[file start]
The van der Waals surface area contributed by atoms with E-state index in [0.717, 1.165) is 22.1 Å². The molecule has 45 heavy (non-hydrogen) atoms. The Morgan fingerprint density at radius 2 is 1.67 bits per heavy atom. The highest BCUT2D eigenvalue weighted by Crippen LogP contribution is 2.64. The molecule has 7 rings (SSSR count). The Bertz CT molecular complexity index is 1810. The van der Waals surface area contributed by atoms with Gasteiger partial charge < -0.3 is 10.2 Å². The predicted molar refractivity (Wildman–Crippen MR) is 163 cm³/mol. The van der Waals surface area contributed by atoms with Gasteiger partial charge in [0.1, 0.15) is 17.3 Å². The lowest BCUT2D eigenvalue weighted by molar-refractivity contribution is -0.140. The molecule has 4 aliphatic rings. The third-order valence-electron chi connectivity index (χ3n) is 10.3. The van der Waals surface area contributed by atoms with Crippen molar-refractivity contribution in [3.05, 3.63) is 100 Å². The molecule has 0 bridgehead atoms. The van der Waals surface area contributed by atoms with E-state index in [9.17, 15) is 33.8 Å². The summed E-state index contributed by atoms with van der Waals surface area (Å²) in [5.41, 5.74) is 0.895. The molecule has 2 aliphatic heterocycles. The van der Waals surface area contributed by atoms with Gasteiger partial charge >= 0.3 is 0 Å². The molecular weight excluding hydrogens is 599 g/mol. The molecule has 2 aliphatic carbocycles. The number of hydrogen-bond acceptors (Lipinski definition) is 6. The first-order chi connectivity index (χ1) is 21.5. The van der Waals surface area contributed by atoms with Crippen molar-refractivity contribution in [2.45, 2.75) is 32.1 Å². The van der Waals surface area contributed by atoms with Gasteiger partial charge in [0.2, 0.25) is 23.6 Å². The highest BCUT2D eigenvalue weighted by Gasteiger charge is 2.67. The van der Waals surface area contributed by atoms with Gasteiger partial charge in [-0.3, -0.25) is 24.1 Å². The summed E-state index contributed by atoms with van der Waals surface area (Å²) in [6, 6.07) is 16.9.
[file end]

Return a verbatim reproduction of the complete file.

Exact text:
The van der Waals surface area contributed by atoms with E-state index in [0.717, 1.165) is 22.1 Å². The molecule has 45 heavy (non-hydrogen) atoms. The Morgan fingerprint density at radius 2 is 1.67 bits per heavy atom. The highest BCUT2D eigenvalue weighted by Crippen LogP contribution is 2.64. The molecule has 7 rings (SSSR count). The Bertz CT molecular complexity index is 1810. The van der Waals surface area contributed by atoms with Gasteiger partial charge < -0.3 is 10.2 Å². The predicted molar refractivity (Wildman–Crippen MR) is 163 cm³/mol. The van der Waals surface area contributed by atoms with Gasteiger partial charge in [0.1, 0.15) is 17.3 Å². The lowest BCUT2D eigenvalue weighted by molar-refractivity contribution is -0.140. The molecule has 4 aliphatic rings. The third-order valence-electron chi connectivity index (χ3n) is 10.3. The van der Waals surface area contributed by atoms with Crippen molar-refractivity contribution in [3.05, 3.63) is 100 Å². The molecule has 0 bridgehead atoms. The van der Waals surface area contributed by atoms with E-state index in [9.17, 15) is 33.8 Å². The summed E-state index contributed by atoms with van der Waals surface area (Å²) in [5.41, 5.74) is 0.895. The molecule has 2 aliphatic heterocycles. The van der Waals surface area contributed by atoms with Gasteiger partial charge >= 0.3 is 0 Å². The molecular weight excluding hydrogens is 599 g/mol. The molecule has 2 aliphatic carbocycles. The number of hydrogen-bond acceptors (Lipinski definition) is 6. The first-order chi connectivity index (χ1) is 21.5. The van der Waals surface area contributed by atoms with Crippen molar-refractivity contribution in [2.45, 2.75) is 32.1 Å². The van der Waals surface area contributed by atoms with Gasteiger partial charge in [0.2, 0.25) is 23.6 Å². The highest BCUT2D eigenvalue weighted by Gasteiger charge is 2.67. The van der Waals surface area contributed by atoms with Gasteiger partial charge in [-0.3, -0.25) is 24.1 Å². The summed E-state index contributed by atoms with van der Waals surface area (Å²) in [6, 6.07) is 16.9.